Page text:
It is only several days since Microsoft made the final bits of System Center 2012 SP1 available, although for a relatively limited audience. If you have a TechNet or MSDN subscription, you have access to SP1 now. All others have to wait till general availability in the course of January 2013.
One of my fellow MVP’s in the Cloud and Datacenter Management department, Graham Davies, raised my interest by claiming there was something in VMM 2012 SP1 that had gone unnoticed: a brand-new SMI-S storage provider for the onboard iSCSI Target Server role in Windows Server 2012! People using the iSCSI Target Server for both demo/test/development and production will get quite excited if they discover how well this software storage solution is integrated, not only in Windows but now also in System Center 2012 SP1.
Back in March 2011, I wrote several blogs about the new Fabric concept in Virtual Machine Manager 2012 which was still in its early beta. One blog focused on deep storage integration using a SNIA standard called Storage Management Initiative Specification (SMI-S). When I was contributing my Fabric chapters for the Microsoft Private Cloud Computing book, there was only a limited number of usually very expensive storage arrays to really dig into this subject. I had access to some HP and NetApp storage to test SMI-S integration which was still very limited at the time. When we saw how the iSCSI Target Server, which was previously a separate install on Windows Server 2008 R2, developed and became included as a role in Windows Server 2012, we begged the product managers responsible for storage in System Center 2012 to also provide SMI-S support. Well guys … here it is!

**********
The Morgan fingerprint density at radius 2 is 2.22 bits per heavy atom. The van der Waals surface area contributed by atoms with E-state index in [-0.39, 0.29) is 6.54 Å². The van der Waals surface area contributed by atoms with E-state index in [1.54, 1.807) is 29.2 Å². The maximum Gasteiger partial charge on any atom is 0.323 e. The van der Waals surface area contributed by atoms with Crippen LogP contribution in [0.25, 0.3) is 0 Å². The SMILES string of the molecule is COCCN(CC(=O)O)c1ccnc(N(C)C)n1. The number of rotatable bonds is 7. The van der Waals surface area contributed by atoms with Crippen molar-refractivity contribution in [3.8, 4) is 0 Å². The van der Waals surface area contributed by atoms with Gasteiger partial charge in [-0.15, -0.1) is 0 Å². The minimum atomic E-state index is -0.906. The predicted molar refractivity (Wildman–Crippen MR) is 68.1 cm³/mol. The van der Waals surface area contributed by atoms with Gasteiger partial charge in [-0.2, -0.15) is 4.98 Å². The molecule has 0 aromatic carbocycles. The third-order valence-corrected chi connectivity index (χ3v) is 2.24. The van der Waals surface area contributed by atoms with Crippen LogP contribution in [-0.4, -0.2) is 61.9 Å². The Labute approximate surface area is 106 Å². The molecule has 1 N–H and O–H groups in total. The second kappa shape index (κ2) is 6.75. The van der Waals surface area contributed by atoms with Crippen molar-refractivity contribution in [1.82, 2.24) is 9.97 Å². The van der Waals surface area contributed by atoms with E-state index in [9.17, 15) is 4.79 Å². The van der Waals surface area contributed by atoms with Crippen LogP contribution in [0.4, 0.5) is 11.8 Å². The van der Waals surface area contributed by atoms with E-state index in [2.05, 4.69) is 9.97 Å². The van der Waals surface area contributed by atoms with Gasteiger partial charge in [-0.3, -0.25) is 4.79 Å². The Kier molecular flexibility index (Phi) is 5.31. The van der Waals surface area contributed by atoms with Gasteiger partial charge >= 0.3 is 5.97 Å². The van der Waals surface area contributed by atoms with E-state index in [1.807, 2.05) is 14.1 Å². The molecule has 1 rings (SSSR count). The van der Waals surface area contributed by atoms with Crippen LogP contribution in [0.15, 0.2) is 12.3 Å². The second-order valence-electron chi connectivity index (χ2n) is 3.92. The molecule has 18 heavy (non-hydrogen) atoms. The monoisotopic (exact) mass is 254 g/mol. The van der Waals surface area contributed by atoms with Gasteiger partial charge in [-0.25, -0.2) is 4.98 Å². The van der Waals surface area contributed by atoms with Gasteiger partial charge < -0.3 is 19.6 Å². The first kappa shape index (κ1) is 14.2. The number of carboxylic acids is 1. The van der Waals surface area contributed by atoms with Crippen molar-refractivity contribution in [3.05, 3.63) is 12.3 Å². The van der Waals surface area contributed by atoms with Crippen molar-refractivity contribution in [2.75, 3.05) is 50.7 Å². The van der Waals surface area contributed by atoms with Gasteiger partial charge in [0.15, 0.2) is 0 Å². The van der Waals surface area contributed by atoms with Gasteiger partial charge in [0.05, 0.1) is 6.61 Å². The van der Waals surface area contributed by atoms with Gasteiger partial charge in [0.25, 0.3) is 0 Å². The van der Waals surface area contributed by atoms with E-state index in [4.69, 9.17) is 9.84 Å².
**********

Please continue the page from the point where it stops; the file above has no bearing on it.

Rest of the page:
Fast forwarding about two years, a lot has happened in the storage space and most storage vendors have introduced SMI-S support for their most important storage products. I now consider storage that does not support SMI-S (and some of the other cool technology such as ODX and Unmap/Trim), as a sign that these products are on that vendor’s death list and will soon be obsolete.